Introduction to African-American Studies

Feb 2014

There are two sides to every story. Marxism was discussed on numerous occasions as a plausible antithesis to humans paraded as capital in this country (among other New World countries), but it was never touted as the bonafide way in either Fellezs' lectures or Darlene's discussion section, nor was anyone's voice stifled from disagreeing with the benefits of socialism or communism or despotic/darwinian nature of capitalism. This reviewer created a complete mischaracterization and false dichotomy to fit his own aims, whatever they may be. I cannot speak for the TA Yannick's teaching style though it is widely accepted among our classmates who gossip(ed) like pornstars scromp that he educated from a narrow radical bent that many students found restrictive to say the least. Regardless, anyone who gripes about the reading load in a Global Core class at Columbia, a class which they chose on their own accord, having two weeks to review the syllabus before dropping, discredits himself/herself the moment he/she speaks. It's like a smoker complaining about his lung cancer while concurrently smoking a cigarette. WE came here to read. WE came here for a rigorous education. It's literally Columbia's badge of honor, our badge of honor; a badge that signifies that we attend a school that is proud to make us read more about the world than any other undergraduate school in the country; unfortunately, so many of us still like pretending school is just a game, just a name, just a ticket to the big leagues and not a place to learn. Here's a good mean spirited ad hominem attack of the previous reviewer: Mr. Good/Bad/&Ugly is likely a little sissy deep down who chose not to show some courage and speak his mind about capitalism face to face with his instructors and classmates and instead chose Culpa as the perfect domain to complain about his own inferiority complex, while tipping his hand that he honestly does not belong in this institution. No one is perfect, I know I am not, that's clear here in my second rate response, but neither are professors or TA's. Sometimes, one of the great gifts that a student has at his own disposal is to shine his or her own light back at academia until academia cannot help but take note of the student's acumen, regardless if it differs from their own luster. Culpa is no place to quibble about spilt milk you had a chance to mop up from the get go.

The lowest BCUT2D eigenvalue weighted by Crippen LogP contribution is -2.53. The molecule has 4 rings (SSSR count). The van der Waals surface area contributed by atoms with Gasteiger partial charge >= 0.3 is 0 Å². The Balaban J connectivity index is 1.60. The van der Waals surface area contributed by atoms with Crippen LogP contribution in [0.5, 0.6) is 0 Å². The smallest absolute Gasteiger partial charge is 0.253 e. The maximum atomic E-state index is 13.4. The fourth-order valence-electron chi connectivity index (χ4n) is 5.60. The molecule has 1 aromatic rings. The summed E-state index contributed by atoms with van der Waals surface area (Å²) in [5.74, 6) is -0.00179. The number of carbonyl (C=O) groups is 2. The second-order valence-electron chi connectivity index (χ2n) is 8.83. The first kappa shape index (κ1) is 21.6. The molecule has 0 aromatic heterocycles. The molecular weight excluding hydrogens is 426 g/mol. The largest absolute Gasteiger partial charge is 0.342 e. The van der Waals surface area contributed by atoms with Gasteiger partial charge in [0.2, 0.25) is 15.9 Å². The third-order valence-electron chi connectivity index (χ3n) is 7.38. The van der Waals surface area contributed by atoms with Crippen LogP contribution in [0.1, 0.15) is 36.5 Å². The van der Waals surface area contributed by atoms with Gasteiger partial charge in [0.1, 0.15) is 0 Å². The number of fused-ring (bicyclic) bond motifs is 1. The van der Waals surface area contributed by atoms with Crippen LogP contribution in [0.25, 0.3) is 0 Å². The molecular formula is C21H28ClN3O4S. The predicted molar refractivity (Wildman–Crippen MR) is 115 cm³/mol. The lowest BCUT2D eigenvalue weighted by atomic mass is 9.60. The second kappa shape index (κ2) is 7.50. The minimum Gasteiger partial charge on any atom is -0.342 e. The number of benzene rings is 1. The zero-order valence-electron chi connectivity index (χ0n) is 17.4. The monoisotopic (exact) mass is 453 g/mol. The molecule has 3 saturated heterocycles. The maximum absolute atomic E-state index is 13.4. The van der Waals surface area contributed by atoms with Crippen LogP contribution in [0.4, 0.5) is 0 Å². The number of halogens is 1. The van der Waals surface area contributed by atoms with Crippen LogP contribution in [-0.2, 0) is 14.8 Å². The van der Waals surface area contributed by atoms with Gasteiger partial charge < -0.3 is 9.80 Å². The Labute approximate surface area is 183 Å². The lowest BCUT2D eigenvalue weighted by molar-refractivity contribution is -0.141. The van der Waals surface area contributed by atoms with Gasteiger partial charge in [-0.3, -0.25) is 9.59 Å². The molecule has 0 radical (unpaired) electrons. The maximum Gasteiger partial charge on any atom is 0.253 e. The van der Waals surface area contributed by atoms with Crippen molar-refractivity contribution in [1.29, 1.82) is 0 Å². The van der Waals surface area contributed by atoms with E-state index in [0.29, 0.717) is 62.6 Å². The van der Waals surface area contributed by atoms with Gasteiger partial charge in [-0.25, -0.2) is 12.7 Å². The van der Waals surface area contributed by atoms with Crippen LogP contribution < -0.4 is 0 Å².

Jan 2003

The reading list is really fantastic. However, I recommend just buying the books and reading them over the summer because Professor Winks adds nothing to them! At times I thought the class had very interesting discussions-- no thanks to Winks. He essentially doesn't teach, he relies on his students to teach the class for him through oral presentations.

Jun 2002

First, please note that Rodney is a T.A., not a professor. Nevertheless, he was certainly a pleasure to work with. He's very knowledgeable and he manages to make the somewhat hackneyed lecture topics interesting. He's a patient, fair, and understanding preceptor; he's also very considerate when it comes to student needs. I highly recommend this T.A. The class needs a little work, though. It tries to cover a little too much material. African-American History (when it was offered with Daryl Scott a few semesters ago) was taught in two semesters. This class, which tries to be a historical survey, attempts to cram 400 years of information into less than fifteen weeks. It just doesn't work. And while Manning Marable is one of the most brilliant professors at this university, he only lectures in about a third of the class. Most of the sessions are helmed by boring, boring, boring T.A.'s. I cannot remember when I saw so many people sleeping. The readings are often interesting, though, if you can get beyond the blah lectures.